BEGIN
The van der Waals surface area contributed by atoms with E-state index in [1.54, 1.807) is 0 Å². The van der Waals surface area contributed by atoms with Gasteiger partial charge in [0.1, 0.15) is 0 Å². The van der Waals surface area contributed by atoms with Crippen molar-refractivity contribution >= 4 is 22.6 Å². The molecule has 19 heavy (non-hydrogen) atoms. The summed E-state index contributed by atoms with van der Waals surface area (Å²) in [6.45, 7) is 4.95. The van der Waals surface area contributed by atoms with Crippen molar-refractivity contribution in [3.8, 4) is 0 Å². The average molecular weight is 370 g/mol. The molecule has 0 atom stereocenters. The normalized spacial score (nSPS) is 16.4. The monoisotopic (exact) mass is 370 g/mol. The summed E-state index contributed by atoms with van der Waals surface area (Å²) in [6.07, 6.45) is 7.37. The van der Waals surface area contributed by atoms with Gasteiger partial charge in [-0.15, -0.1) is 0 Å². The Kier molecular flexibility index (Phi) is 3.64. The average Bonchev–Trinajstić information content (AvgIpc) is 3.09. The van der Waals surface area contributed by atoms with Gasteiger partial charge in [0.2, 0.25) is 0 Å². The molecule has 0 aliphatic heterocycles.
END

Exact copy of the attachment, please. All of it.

The van der Waals surface area contributed by atoms with E-state index in [1.54, 1.807) is 0 Å². The van der Waals surface area contributed by atoms with Gasteiger partial charge in [0.1, 0.15) is 0 Å². The van der Waals surface area contributed by atoms with Crippen molar-refractivity contribution >= 4 is 22.6 Å². The molecule has 19 heavy (non-hydrogen) atoms. The summed E-state index contributed by atoms with van der Waals surface area (Å²) in [6.45, 7) is 4.95. The van der Waals surface area contributed by atoms with Crippen molar-refractivity contribution in [3.8, 4) is 0 Å². The average molecular weight is 370 g/mol. The molecule has 0 atom stereocenters. The normalized spacial score (nSPS) is 16.4. The monoisotopic (exact) mass is 370 g/mol. The summed E-state index contributed by atoms with van der Waals surface area (Å²) in [6.07, 6.45) is 7.37. The van der Waals surface area contributed by atoms with Gasteiger partial charge in [-0.15, -0.1) is 0 Å². The Kier molecular flexibility index (Phi) is 3.64. The average Bonchev–Trinajstić information content (AvgIpc) is 3.09. The van der Waals surface area contributed by atoms with Gasteiger partial charge in [0.2, 0.25) is 0 Å². The molecule has 0 aliphatic heterocycles.